Friday, 24 Jan 2020

You are here

Bariatric Surgery Thwarts Gout and Hyperuricemia

The rising incidence of gout has been directly linked to the obesity epidemic.  The influence of obesity on gout was further tested in a cohort study of obese patients undergoing bariatric surgery as part of the Swedish Obese Subjects (SOS) study.

This prospective intervention trial compared those receiving bariatric surgery (n= 1982) against obese controls (1999) receiving conventional treatment. None of the subjects had gout at baseline. The median followup for both groups was nearly 19 years. 

In the surgery group, 372 subjects underwent gastric banding, 1347 underwent vertical banded gastroplasty and 263 underwent gastric bypass.At the 2-year follow-up, BMI decreased by 23% in the surgery group, but no change in the control group.

Gout occurred more frequently in the control group (201) compared with the surgery group (138). The bariatric surgery had a significantly lower incidence of gout compared with usual care (adjusted HR 0.60, 95% CI 0.48 to 0.75, p<0.001). The number needed to be treated by bariatric surgery to prevent one gout event was 32

Figure 1

Similarly, the bariatric surgery cohort had a lower incidence of hyperuricaemia (adjusted HR 0.47, 95% CI 0.39 to 0.58, p<0.001) and the number of participants needed to be treated by bariatric surgery to prevent hyperuricaemia was 8 (95% CI 6 to 13).

The effect of bariatric surgery on gout incidence was not influenced by baseline risk factors, including body mass index.

The effectiveness of bariatric surgery in preventing gout and hyperuricaemia, underscores the value of weight reduction in gout prevention. 

Disclosures: 
The author has no conflicts of interest to disclose related to this subject

Add new comment

More Like This

Diabetics using SGLT2 Inhibitors have a lower Gout Risk

Researchers from the Brigham and Women's Hospital have reported that adults with type 2 diabetes who were treated with SGLT2 inhibitors had a lower risk of gout compared to GLP1 agonist, suggesting that sodium–glucose cotransporter-2 inhibitors may reduce the risk for gout with type 2 diabetes mellitus (T2DM).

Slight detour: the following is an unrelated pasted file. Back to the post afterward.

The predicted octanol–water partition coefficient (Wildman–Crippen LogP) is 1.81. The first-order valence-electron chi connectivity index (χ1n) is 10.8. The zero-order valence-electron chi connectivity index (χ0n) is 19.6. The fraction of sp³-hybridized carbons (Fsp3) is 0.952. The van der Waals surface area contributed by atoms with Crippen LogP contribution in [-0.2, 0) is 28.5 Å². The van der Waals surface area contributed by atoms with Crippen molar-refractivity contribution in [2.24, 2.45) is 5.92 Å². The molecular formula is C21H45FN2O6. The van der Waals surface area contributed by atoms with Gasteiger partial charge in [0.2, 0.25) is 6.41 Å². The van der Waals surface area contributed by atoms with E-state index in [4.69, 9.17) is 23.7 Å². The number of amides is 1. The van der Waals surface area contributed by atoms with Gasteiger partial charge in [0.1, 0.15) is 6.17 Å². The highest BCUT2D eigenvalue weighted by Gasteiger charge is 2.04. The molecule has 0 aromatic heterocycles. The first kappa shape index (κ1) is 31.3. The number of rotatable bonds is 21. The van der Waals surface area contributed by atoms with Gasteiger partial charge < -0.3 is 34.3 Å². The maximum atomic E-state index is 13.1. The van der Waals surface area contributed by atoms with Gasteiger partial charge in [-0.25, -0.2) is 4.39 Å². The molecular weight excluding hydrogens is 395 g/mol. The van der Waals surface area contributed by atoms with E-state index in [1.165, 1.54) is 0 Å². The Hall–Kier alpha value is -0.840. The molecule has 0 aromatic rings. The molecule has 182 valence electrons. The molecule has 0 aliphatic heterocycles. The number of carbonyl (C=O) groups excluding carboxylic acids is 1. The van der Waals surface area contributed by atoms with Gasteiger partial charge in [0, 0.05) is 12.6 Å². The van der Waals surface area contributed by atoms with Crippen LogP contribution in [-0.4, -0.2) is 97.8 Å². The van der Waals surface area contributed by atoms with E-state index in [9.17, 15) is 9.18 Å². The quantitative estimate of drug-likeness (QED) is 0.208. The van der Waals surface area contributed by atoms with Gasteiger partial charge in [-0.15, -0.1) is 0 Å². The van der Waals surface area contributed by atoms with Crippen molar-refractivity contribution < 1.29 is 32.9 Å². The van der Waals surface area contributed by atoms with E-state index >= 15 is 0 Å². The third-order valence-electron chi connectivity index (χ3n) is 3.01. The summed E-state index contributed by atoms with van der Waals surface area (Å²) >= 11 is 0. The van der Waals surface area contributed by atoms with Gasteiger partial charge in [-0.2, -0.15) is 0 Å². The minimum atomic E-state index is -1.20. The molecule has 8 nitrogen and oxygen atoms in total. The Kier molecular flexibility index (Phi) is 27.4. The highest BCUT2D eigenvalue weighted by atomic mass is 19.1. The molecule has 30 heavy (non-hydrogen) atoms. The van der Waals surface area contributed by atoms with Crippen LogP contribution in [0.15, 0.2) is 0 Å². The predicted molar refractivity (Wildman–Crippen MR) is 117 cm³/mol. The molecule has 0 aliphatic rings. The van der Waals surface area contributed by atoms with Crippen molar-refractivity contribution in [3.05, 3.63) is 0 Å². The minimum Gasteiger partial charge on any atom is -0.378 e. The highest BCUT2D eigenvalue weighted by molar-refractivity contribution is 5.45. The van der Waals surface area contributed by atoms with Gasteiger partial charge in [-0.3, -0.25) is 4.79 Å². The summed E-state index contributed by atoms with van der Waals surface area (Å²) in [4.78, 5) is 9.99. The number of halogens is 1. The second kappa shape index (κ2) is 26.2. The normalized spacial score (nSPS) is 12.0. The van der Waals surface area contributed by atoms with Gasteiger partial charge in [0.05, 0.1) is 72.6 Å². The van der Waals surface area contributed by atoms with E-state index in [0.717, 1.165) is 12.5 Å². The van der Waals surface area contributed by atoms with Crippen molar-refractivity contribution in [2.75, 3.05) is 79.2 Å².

A Role for SGLT2 Inhibition in Gout?

The antidiabetic medication canagliflozin (Invokana) lowered serum urate and reduced the risk of gout flare in a post-hoc analysis of data from two large clinical trials.

Predicting Inpatient Gout Flares

Analysis of New Zealand hospitalized patients revals nine predictors of inpatient flare for people with comorbid gout.

This retrospective cohort study of hospitalised patients with comorbid gout included 625 hospitalised patients, 87 experienced inpatient gout flare.

There were 9 predictors of an inpatient gout flare:

Pegradicase+ImmTOR SEL-212 Shows Promising Results In Active Gout

Therapies targeting sUA accumulation or improving its excretion are widely used for treatment of symptoms and prevention of progression of gout for decades. Despite our best effort, there is still a significant amount of patients who remain symptomatic and/or experiences progressive joint damage and disability. Regardless of the cause, either its lack of compliance or poor tolerability, more effective treatments are needed.

PANLAR Ultrasound Study Group: Recommendations On Imaging Modalities In Gout

Gout is a systemic inflammatory disease with high potential for joint damage due to erosive changes and MSU deposits resulting in disability and chronic pain. Prompt diagnosis and effective treatment are key to better long term outcomes and decreased disability.